THE BLOG
06/05/2013 12:54 pm ET Updated Oct 24, 2015

Defunding 287(g) Can Not Come Soon Enough

A federal judge in Arizona recently held that Sheriff Arpaio and his Deputies have engaged in racial profiling against Latinos in Maricopa County. The decision found that policies and practices of Arpaio and his office are discriminatory, violate the Fourth and Fourteenth Amendments of the Constitution, and Title VI of the Civil Rights Act of 1964.

The ruling which came as result of a lawsuit by the ACLU and other organizations vindicated not only immigrant communities in Maricopa County who have long endured Arpaio's reign of terror but also communities across the country including here in Georgia where programs leading to racial profiling such as 287(g) have been in effect for several years.

287(g) enlists local police as immigration officers and has been active in four Georgia counties - Cobb, Gwinnett, Whitfield, and Hall.

The program has had devastating consequences, including diminished community trust in the police, as documented by the ACLU of Georgia in our reports on Cobb and Gwinnett.

The program has led to deportation of thousands of people and separation of countless families. Between 2006 and April 2012, 14,831 people were deported through 287(g), making Georgia rank fifth among all states based on numbers of deportations.

287(g) has also encouraged racial profiling and targeting of communities of color in the four 287(g) counties. This was recently experienced by Jon-Christopher Sowells who was stopped and subsequently arrested by Snellville police in Gwinnett during a test drive of a BMW for no apparent reason. "They're treating me like I'm a criminal and I hadn't done anything," he told the news media.

The racial profiling rampant in Maricopa County was in part due to 287(g). In fact, as the Arizona decision showed, ICE had been teaching Arpaoi's deputies during 287(g) trainings that they could use race as a factor in forming a reasonable suspicion about unlawful presence.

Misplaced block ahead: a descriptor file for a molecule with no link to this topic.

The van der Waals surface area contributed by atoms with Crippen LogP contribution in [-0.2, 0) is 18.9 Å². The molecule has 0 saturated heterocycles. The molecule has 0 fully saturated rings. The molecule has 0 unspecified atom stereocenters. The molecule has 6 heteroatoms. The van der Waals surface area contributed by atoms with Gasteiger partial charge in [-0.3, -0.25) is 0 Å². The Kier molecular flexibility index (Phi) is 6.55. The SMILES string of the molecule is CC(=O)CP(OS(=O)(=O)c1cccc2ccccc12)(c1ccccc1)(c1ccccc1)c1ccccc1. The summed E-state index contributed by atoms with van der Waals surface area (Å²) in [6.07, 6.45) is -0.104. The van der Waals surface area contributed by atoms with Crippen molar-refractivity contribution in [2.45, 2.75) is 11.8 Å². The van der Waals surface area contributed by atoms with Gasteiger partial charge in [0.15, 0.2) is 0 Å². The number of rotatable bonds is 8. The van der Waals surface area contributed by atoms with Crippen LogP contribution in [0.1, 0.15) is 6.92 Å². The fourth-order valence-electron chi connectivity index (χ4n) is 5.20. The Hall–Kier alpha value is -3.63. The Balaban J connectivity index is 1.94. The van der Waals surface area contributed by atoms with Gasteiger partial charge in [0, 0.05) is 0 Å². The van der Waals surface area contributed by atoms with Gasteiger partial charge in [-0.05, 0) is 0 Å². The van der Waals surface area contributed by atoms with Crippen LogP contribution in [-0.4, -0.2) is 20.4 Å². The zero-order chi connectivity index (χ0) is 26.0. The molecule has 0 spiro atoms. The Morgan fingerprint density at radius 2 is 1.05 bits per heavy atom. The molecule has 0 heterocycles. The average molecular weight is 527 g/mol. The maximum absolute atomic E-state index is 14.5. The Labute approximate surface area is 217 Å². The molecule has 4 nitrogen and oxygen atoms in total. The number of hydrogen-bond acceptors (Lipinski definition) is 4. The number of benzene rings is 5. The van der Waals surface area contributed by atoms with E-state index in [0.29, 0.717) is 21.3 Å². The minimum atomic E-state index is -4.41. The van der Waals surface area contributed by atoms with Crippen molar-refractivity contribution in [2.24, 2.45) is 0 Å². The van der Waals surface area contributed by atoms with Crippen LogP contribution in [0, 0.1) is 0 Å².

The government's own watchdog units have also faulted 287(g). The US Government Accountability Office issued a 2009 report describing the mismanagement, lack of supervision, and poor oversight of 287(g). The Office of the Inspector General also issued a report in 2010 highlighting the targeting of community members who have not committed any crimes, lack of state and local supervision, and insufficient training.

It is high time to end 287(g).

Instead, the current version of the 2014 budget as pending before the House of Representatives will provide an additional $44 million dollars above the White House's requested amount for 287(g).

Additionally, the budget will cut $3.4 million dollars from the White House request for the Office for Civil Rights and Civil Liberties (CRCL) which oversees the Department of Homeland Security operations to ensure their alignment with constitutional rights and the prevention of racial profiling.

Human rights advocates across the country and in Georgia are calling upon their Congressional representatives today to vote in favor of an amendment proposed by Rep. Polis (D-CO) that would right grave wrongs in the current House appropriations bill by defunding 287(g) and restoring the funding to CRCL.

The call from advocates to defund the program as the Polis amendment proposes is in line with previous Congressional positions including the Congressional Asian Pacific American Caucus, Black Caucus, Hispanic Caucus, and Progressive Caucus call upon Homeland Security Secretary Janet Napolitano to "finally end the ill-conceived, discriminatory 287(g) program."

At a time that Congress is seeking immigration reform, the House should be budgeting to protect immigrants' human rights, not endanger all of our public safety by throwing money at a program that is universally recognized as a failure.

The budget amendment to cut funds to 287(g) and reallocate them to civil rights oversight would help repair Georgia's racial profiling history. The House must pass it.

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